Vicky Vandiver felt like she was being fired from a job when she kissed her son, Nicholas, goodbye after he took his oath of office at the Naval Academy in June.
"You spend 18 years on the job giving everything you have. This job is 24/7; there is no calling in sick, taking a break or even getting paid for it. Your entire existence is to make sure the job gets done," Vandiver said. "I-Day came and I was sent to the unemployment line. Period. There was a new boss on the job."
Induction Day (I-Day) at the Academy marked the beginning of Plebe Summer. It's six weeks of no television, music or Internet. The freshman Class of 2016 could not leave the Navy's campus and were only allowed three phone calls.
“Plebe Summer is an intense program that prepares the freshman (plebe) class morally, mentally, and physically to join the Brigade of Midshipmen. I am extremely proud of the Class of 2016," said Cmdr. David Guluzian, the officer in charge of Plebe Summer. "Also, it has been a privilege to observe the classes of 2013 and 2014 in their role as leaders, teachers, and mentors to the plebes this summer.”
When her son did call home, Vandiver said he talked about Plebe summer being a struggle, but in a good way.
"Lots of different types of people trying to become one entity has been challenging ... but very rewarding," Vandiver said. "He feels he knows these guys at a deeper level in only six weeks than some of the guys he has known a long time."
Doug Cabarle's daughter, Diana, also took the oath this June. He said adjusting to her being away with little communication may have been easier on him than other plebe parents.
"I grew up a military brat and retired from the Navy. My wife and I are used to it," Cabarle said. "Still, not having the convenience of instant messaging, email, or Facebook meant relying on the Post Office."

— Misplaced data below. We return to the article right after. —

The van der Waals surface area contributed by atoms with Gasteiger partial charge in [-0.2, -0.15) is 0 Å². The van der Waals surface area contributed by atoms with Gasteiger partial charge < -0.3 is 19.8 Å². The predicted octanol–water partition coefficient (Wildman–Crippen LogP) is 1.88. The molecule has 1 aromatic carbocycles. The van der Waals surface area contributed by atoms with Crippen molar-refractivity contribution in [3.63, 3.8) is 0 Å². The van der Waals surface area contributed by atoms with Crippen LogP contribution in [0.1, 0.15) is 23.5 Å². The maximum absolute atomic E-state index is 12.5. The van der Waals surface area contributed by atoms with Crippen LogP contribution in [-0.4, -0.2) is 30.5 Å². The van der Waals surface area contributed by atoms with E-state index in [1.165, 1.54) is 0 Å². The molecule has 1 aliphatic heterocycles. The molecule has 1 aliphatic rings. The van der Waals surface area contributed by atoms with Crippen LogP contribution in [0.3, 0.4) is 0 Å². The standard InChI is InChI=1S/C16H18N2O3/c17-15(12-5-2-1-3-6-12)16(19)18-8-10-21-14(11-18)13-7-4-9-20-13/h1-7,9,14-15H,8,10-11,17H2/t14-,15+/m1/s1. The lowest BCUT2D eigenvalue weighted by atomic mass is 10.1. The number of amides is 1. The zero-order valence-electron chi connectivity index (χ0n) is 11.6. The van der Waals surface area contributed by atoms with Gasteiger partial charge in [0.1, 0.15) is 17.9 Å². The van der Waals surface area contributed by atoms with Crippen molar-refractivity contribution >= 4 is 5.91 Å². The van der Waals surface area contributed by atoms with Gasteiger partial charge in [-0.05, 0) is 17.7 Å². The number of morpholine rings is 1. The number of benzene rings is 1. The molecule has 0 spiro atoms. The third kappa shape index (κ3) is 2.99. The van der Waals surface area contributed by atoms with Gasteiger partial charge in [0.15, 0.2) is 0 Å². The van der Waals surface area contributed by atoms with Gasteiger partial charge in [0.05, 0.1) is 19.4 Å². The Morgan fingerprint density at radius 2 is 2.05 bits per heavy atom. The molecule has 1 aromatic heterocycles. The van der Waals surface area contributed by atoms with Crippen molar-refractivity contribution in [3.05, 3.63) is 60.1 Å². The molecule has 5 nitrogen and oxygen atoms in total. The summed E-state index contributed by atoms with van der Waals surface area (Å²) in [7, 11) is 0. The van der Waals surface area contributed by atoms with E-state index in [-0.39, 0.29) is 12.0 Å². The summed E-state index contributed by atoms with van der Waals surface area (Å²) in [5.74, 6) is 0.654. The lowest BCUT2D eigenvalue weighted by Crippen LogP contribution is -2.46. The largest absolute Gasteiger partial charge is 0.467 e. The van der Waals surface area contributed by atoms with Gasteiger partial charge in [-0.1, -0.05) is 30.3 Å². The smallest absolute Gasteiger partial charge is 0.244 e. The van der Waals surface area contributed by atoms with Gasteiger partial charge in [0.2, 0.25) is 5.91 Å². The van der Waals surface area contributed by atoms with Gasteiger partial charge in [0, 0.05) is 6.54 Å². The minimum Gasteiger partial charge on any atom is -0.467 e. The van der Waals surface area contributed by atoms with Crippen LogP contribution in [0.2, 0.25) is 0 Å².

He said most of what he's heard from his daughter has been positive, except for "the occasional moment of irritation, but that comes with any branch of the military."
Vandiver and Cabarle will reunite with their kids at Plebe Parent’s Weekend this Friday at approximately 12:15 p.m. It's a chance for family members and friends to learn more about plebe and midshipman life at the Naval Academy, according to the school. Visitors can dine in King Hall, tour their plebe’s room, visit academic buildings and classrooms and attend musical events.
The general public and plebe families also are invited to attend the plebe formal parade on Worden Field Saturday at 9:30 a.m.
Vandiver said she's a little nervous about reuniting with her son.
"Will he still be my Nicky? Will he want me to hug him? Kiss him? In public? Is this even OK within the yard and in uniform?" Vandiver wondered. "June 27th we sent our boy to Bancroft Hall. August 10th we get to greet and honor the man he has become and admire the future officer he will learn and grow to be."
Cabarle said, "I know she'll be changed for the better. When it comes to her determination, she'll be more focused, more determined, and give this old sailor a run for my money."
He's also pretty sure his daughter plans to spend some of his money making "up for all the shopping she has missed during Plebe Summer."
Vandiver said the one thing her son wants to do this weekend is go see a movie—a luxury he hasn't had for six weeks.
"Over the summer I realized how brave and how strong and how un-selfish my son is," Vandiver said. "Plebe summer made both of us stronger, braver and more appreciative of any time we get to say hello."